It’s been a strange fall in Nepal, weather-wise. Though skies here are usually clear and sunny in November, the time of year when the country experiences the highest amount of tourist traffic, the past few weeks have been a steady series of foggy, rainy days. And since pilots manning in-country flights fly on sight, it takes just the smallest smattering of clouds to make the skies impassable. Let’s just say the skies this month have been thoroughly smattered, and flights in and out of the mountains have been a rarity. In fact, the Everest Region made headlines recently when more than 2,000 tourists were stranded for several days at the Lukla airport because planes were not able to get in.

Emily, Edge of Seven’s Program Director, arrived in Kathmandu last Sunday with an itinerary that had her spending most of the past week at the project site. But the weather didn’t cooperate, so she has been here with us for the week. Which, frankly, has been awesome. In addition to loving the company, we’ve been making good use of her time in Kathmandu prepping for the trip, planning for logistics and supplies, and meeting with other NGOs working in Nepal.

Emily and Travis - Edge of Seven employees.

But the good news is that the weather has made a dramatic turn for the better and the past two days have been beautiful and sunny – great timing for the volunteers, who have all arrived safe and sound as of today. Travis actually made it out on a flight to Phaplu a couple of days ago and arrived in Phuleli yesterday afternoon. He texted earlier to report that it was exciting to get to work at the school site and that throughout his introductions to all of the villagers today he had consumed 12 cups of tea (which Emily pointed out would be a terrific title for a blog post from him at some point). He then called later to say that he spent a good portion of his evening helping a villager “chase his pigs” into their pen. A banner day for Travis by many measures.

The volunteers have all arrived and this afternoon we took a stroll from Thamel to Kathmandu’s Durbar Square. We visited a few of the more notable buildings, including the Kumari Ghar, or House of the Living Goddess. The Kumari (Living Goddess) is a young girl who is chosen at the age of 5 or 6 to live as an object of worship until she reaches puberty. The selection is made based on a host of criteria that begins with the girl’s caste. Though Kumari worship is an ancient tradition in Hindu cultures, I think the concept is a bit tougher for us Westerners to swallow. You can’t help but feel for this girl, who, while well taken care of, is confined to a life of sitting in a building with lots of makeup on, making an appearance at a window a few times a day.

This evening all of the volunteers went for a traditional dinner of Dal Bhat and milk tea. I have to say I was extremely impressed with everyone’s energy level. Going halfway around the world creates a hard level of jet lag to cope with, and I probably would have been face down in my plate had I just been through some of these flight schedules. But everyone was excited to be here, and conversation flowed freely. I can tell already that this will be a great group. Karma commented to me that everyone in this crowd seemed particularly fit, physically, and I have to agree. Hopefully they will all bear with me as I huff and puff to the project site. Or else just carry me.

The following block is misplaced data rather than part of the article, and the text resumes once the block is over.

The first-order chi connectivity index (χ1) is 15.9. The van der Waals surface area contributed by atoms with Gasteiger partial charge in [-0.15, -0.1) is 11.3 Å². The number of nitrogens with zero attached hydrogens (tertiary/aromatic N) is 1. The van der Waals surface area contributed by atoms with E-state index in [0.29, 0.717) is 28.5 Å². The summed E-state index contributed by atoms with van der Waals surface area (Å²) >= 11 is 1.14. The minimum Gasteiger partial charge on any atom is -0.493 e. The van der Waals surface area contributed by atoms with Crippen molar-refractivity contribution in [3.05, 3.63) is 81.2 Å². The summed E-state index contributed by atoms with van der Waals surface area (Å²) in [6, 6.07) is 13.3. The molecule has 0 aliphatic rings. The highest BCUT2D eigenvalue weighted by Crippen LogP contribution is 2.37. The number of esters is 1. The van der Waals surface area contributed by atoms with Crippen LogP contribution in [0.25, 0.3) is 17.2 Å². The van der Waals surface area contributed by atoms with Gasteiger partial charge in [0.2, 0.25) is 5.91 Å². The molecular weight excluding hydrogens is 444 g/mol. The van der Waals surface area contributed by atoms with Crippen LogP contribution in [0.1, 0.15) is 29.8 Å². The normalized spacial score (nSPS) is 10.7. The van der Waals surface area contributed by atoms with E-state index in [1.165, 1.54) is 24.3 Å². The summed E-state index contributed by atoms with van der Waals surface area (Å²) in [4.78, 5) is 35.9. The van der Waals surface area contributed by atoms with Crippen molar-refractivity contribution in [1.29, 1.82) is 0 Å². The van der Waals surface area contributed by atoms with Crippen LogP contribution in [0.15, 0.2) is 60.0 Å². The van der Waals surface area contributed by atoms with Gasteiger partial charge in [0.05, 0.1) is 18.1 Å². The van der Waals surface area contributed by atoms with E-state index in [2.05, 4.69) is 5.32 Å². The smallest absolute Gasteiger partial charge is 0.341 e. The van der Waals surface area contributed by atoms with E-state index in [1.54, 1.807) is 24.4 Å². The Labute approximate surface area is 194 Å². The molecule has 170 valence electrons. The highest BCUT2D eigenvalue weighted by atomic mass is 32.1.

At dinner tonight everyone was given their Nepali names, but tomorrow the true orientation occurs. We leave early Tuesday for the project site, and I will try my best to get another update up here beforehand.

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Building Schools in Nepal with Pocket Change

As you all may have gathered by now, Travis and I are big supporters of Edge of Seven and passionate about the mission of bringing educational opportunities to girls in rural Nepal.

Which is one reason why we are very excited to be a part of this campaign that is literally taking the pocket change you or I might leave on our dressers each evening or use for a Starbucks run and putting it toward building much-needed schools in rural Nepal.

In Nepal, it is not uncommon to walk into a village and see children who are not going to school, but instead working in fields or hauling water up and down steep paths. In rural areas where poverty is vast, many families can’t afford the school fees to send their children to school and many villages lack the resources necessary for classroom infrastructure. As a result, kids, some at the age of 5 years old or younger, are made to walk hours each way over difficult terrain in order to reach the closest school. Often, they are deterred from getting there because of weather or physical exhaustion. Girls are typically the last in their families and communities to receive the opportunity to go to school.

Providing education in these areas is not a simple undertaking. And that’s why Edge of Seven is working hand in hand with local partners who are helping to address all the issues that surround education, such as scholarship assistance, book provision, vocational training, and more. But those are the things that come after making sure the school building itself is accessible to kids.

Without the proper infrastructure, education often can’t, or won’t, occur.

And that’s where the pocket change comes in.

With many dedicated people pledging the amount that they might spend on coffee each day, hundreds of kids in rural Nepal can have the chance to get the education they need to grow into happy adults who can contribute to progress in their communities and continue the cycle of education for their future children.

As someone who has personally benefited from a good education and a family who supported it, I think that is pretty cool.

If you think so, too, I hope you will check out this video and learn more about the movement behind this campaign. It just takes a few minutes and cents per day to make a difference. Feel free to contact me if you have any questions or check out www.edgeof7.com for more information.